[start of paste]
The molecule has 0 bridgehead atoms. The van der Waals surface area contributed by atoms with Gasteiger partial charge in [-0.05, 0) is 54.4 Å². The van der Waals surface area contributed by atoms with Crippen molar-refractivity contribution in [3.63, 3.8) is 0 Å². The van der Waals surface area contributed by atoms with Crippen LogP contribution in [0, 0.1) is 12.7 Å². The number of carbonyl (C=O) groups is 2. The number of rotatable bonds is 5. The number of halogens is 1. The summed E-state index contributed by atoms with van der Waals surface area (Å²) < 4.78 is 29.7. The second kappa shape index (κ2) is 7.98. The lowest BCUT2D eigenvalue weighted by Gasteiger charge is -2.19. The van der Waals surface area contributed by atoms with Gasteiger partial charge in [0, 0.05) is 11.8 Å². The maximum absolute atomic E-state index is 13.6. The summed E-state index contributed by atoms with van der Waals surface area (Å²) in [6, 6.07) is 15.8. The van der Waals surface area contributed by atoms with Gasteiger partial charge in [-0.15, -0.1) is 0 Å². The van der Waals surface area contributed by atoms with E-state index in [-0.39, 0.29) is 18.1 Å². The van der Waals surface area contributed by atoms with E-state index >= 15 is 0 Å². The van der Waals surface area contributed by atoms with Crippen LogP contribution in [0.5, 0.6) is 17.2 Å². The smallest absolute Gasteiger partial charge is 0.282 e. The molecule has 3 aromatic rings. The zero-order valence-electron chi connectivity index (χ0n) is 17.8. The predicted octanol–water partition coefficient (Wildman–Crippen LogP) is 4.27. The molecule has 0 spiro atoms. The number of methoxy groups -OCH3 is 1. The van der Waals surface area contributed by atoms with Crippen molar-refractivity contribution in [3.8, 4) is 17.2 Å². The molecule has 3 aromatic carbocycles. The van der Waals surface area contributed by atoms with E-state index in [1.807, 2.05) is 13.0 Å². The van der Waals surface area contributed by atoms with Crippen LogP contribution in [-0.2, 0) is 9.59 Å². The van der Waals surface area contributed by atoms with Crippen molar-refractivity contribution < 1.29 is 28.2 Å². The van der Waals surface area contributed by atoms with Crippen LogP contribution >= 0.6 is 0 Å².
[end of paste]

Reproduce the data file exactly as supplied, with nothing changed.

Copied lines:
The molecule has 0 bridgehead atoms. The van der Waals surface area contributed by atoms with Gasteiger partial charge in [-0.05, 0) is 54.4 Å². The van der Waals surface area contributed by atoms with Crippen molar-refractivity contribution in [3.63, 3.8) is 0 Å². The van der Waals surface area contributed by atoms with Crippen LogP contribution in [0, 0.1) is 12.7 Å². The number of carbonyl (C=O) groups is 2. The number of rotatable bonds is 5. The number of halogens is 1. The summed E-state index contributed by atoms with van der Waals surface area (Å²) < 4.78 is 29.7. The second kappa shape index (κ2) is 7.98. The lowest BCUT2D eigenvalue weighted by Gasteiger charge is -2.19. The van der Waals surface area contributed by atoms with Gasteiger partial charge in [0, 0.05) is 11.8 Å². The maximum absolute atomic E-state index is 13.6. The summed E-state index contributed by atoms with van der Waals surface area (Å²) in [6, 6.07) is 15.8. The van der Waals surface area contributed by atoms with Gasteiger partial charge in [-0.15, -0.1) is 0 Å². The van der Waals surface area contributed by atoms with E-state index in [-0.39, 0.29) is 18.1 Å². The van der Waals surface area contributed by atoms with E-state index >= 15 is 0 Å². The van der Waals surface area contributed by atoms with Crippen LogP contribution in [0.5, 0.6) is 17.2 Å². The smallest absolute Gasteiger partial charge is 0.282 e. The molecule has 3 aromatic rings. The zero-order valence-electron chi connectivity index (χ0n) is 17.8. The predicted octanol–water partition coefficient (Wildman–Crippen LogP) is 4.27. The molecule has 0 spiro atoms. The number of methoxy groups -OCH3 is 1. The van der Waals surface area contributed by atoms with Crippen molar-refractivity contribution in [3.8, 4) is 17.2 Å². The molecule has 3 aromatic carbocycles. The van der Waals surface area contributed by atoms with E-state index in [1.807, 2.05) is 13.0 Å². The van der Waals surface area contributed by atoms with Crippen LogP contribution in [-0.2, 0) is 9.59 Å². The van der Waals surface area contributed by atoms with Crippen molar-refractivity contribution < 1.29 is 28.2 Å². The van der Waals surface area contributed by atoms with Crippen LogP contribution >= 0.6 is 0 Å².